WASHINGTON – November 16, 2016 – (RealEstateRama) — Congresswoman Eleanor Holmes Norton (D-DC) today released her biennial letter to new members of the House and Senate, offering useful information on why they might want to live in one of “the world’s most beautiful and pleasant cities” and inviting them to cosponsor her District of Columbia statehood bill. The letter also discussed how D.C. is “the only city on the congressional agenda.” She wrote, “although some District matters may come to the floor, D.C. residents, like your own constituents, feel strongly that local decisions must be respected, and residents object strongly to interference from Congress into D.C. law and local prerogatives.”
Norton also offered help with locating public and private services and cautioned members about the rules concerning parking tickets. She previewed “Ask Me About D.C.,” which Norton sponsors annually in February with Destination D.C. to acquaint members with the city’s entertainment, sports attractions, tourist sites and other amenities.
Norton’s full letter follows.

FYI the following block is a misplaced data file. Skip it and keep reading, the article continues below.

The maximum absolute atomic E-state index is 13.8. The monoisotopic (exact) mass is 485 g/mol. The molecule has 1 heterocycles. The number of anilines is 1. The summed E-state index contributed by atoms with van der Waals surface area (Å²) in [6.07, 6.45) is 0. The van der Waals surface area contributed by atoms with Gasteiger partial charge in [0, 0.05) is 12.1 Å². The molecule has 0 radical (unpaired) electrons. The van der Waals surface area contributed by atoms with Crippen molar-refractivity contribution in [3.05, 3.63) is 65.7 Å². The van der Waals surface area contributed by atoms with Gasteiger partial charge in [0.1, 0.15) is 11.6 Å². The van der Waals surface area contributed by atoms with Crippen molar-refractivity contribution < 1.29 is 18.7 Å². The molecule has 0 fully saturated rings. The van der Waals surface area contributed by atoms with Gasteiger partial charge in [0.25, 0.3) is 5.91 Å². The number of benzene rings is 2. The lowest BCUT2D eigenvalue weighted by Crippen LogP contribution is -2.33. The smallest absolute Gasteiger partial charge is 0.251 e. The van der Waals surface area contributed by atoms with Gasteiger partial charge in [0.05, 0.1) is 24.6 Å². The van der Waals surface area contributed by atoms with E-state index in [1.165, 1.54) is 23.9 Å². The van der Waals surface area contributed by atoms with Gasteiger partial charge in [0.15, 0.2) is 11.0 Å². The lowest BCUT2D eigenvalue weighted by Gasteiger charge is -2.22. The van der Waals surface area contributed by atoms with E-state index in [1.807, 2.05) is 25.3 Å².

A GUIDE TO THE HELP AND INFORMATION
MEMBERS OF THE HOUSE AND SENATE MAY NEED
IN THE DISTRICT OF COLUMBIA?
Congratulations! Your election to the House of Representatives or the Senate means that you will now spend more time in the District of Columbia than in your home district or state. I write to offer a special welcome and my assistance as the only Member of Congress who represents the people of the host city of the Congress and the federal government. We also want you to have important information about the District and its relationship to the federal government because local legislation uniquely affecting this city may come before you as a Member of Congress.
DISTRICT NEIGHBORHOODS AND HOUSING
The District is a growing, lovely, livable and hospitable city of more than 650,000 residents with world-class entertainment and sports, many forms of public transportation and breathtaking monuments and sites that you and your constituents will enjoy. We invite you to consider living in one of our tree-lined neighborhoods, along with many other House and Senate members. D.C. has it all — houses, condos and apartments located in suburban-like neighborhoods, homes in Rock Creek Park and town houses in equally livable center-town communities, such as nearby Capitol Hill (where I live) and Hillcrest, east of the Anacostia River. If you are considering living in the District, feel free to contact me personally if you could use some advice or guidance. I am a third-generation Washingtonian, but more important, I can put you in touch with the experts and assistance that you may need on housing, transportation and other city matters.